Royal family ends billion-dollar dispute
24 October 2013, 17:09
Ahmedabad - A decades-long dispute between members of one of India's former royal families over palaces, diamonds and other items worth billions of dollars has been settled, a family member said.
Members of the Gaekwad family on Wednesday signed a memorandum of understanding before a judge in the western city of Vadodara over property that includes a palace reportedly four times the size of Britain's Buckingham Palace.
"We took the decision for the betterment of our families and are satisfied with the outcome and hope we will overcome the past and forge a new relationship," Samarjitsinh Gaekwad told reporters after the signing.
The dispute erupted in 1991 between two sons of the last king of Baroda state, who ruled in what is now the western state of Gujarat during the British Raj and until independence in 1947.
The bitter battle, involving more than 20 members of their extended families, went on even after one of the sons died in May last year.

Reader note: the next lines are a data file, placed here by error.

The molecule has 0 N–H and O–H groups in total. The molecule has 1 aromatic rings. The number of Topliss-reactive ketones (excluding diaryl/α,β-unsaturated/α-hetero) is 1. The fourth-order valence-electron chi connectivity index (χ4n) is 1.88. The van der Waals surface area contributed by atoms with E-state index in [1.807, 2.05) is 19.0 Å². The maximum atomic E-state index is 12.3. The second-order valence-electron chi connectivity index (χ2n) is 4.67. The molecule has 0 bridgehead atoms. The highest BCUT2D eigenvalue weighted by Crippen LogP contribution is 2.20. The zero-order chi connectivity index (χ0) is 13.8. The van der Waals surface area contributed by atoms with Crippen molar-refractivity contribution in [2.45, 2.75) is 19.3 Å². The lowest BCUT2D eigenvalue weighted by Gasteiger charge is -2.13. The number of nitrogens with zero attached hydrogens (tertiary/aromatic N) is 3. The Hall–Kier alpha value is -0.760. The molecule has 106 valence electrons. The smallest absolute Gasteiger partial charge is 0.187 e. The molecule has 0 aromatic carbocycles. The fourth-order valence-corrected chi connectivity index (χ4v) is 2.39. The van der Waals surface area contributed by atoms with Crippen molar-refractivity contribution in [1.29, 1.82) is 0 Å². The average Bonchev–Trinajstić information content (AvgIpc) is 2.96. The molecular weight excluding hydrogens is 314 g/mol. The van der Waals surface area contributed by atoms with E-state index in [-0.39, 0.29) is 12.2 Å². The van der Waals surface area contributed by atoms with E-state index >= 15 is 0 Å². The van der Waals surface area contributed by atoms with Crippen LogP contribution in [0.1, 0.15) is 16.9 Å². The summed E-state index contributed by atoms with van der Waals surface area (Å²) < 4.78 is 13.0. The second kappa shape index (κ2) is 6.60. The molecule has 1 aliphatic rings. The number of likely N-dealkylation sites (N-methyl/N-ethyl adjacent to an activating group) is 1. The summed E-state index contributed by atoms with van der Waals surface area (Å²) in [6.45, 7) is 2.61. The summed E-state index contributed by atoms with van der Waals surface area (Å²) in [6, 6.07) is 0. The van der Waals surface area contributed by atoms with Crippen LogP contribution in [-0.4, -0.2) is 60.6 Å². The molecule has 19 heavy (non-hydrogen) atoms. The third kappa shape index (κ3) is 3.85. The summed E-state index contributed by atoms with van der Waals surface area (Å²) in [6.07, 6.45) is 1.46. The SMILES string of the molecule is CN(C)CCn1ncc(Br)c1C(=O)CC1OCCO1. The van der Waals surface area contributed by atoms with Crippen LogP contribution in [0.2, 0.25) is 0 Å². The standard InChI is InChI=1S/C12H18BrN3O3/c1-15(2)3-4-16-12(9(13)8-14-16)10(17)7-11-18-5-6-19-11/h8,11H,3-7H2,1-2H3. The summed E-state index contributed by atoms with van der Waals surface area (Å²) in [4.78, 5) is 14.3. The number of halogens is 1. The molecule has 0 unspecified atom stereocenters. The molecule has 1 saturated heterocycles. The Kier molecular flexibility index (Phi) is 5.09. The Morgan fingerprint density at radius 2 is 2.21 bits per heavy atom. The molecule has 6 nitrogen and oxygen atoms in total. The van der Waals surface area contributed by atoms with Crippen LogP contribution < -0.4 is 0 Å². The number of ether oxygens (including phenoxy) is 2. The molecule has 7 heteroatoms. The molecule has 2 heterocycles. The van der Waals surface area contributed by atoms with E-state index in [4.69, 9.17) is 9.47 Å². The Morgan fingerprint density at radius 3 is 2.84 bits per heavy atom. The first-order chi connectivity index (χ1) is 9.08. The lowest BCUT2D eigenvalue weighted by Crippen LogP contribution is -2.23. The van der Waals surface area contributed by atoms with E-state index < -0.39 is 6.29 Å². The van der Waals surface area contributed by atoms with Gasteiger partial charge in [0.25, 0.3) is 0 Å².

The dead man's son Samarjitsinh and Samarjitsinh's uncle Sangramsinh Gaekwad continued the dispute.
"Both Samarjitsinhji and Sangramsinhji have reached a settlement with regard to the royal property and have signed the settlement deal before the judge in Vadodara court," lawyer for Samarjitsinh, AV Avadhut, told reporters, using the Hindi phrase "ji" for respect.
Samarjitsinh and his family will retain the Laxmi Vilas Palace, built in 1890 and one of India's largest private dwellings, and its surrounding 243 hectares of land that reportedly includes a golf course.
He will also control the museum at the palace with its paintings and diamonds and other precious jewellery.
Sangramsinh and his family will take control of private companies, along with other real estate including the Indumati Mahal palace in Vadodara and a property in Mumbai, where he and his family are based.
Still more properties will be split between the four Gaekwad sisters, with local media estimating the total assets as worth the equivalent of $3bn.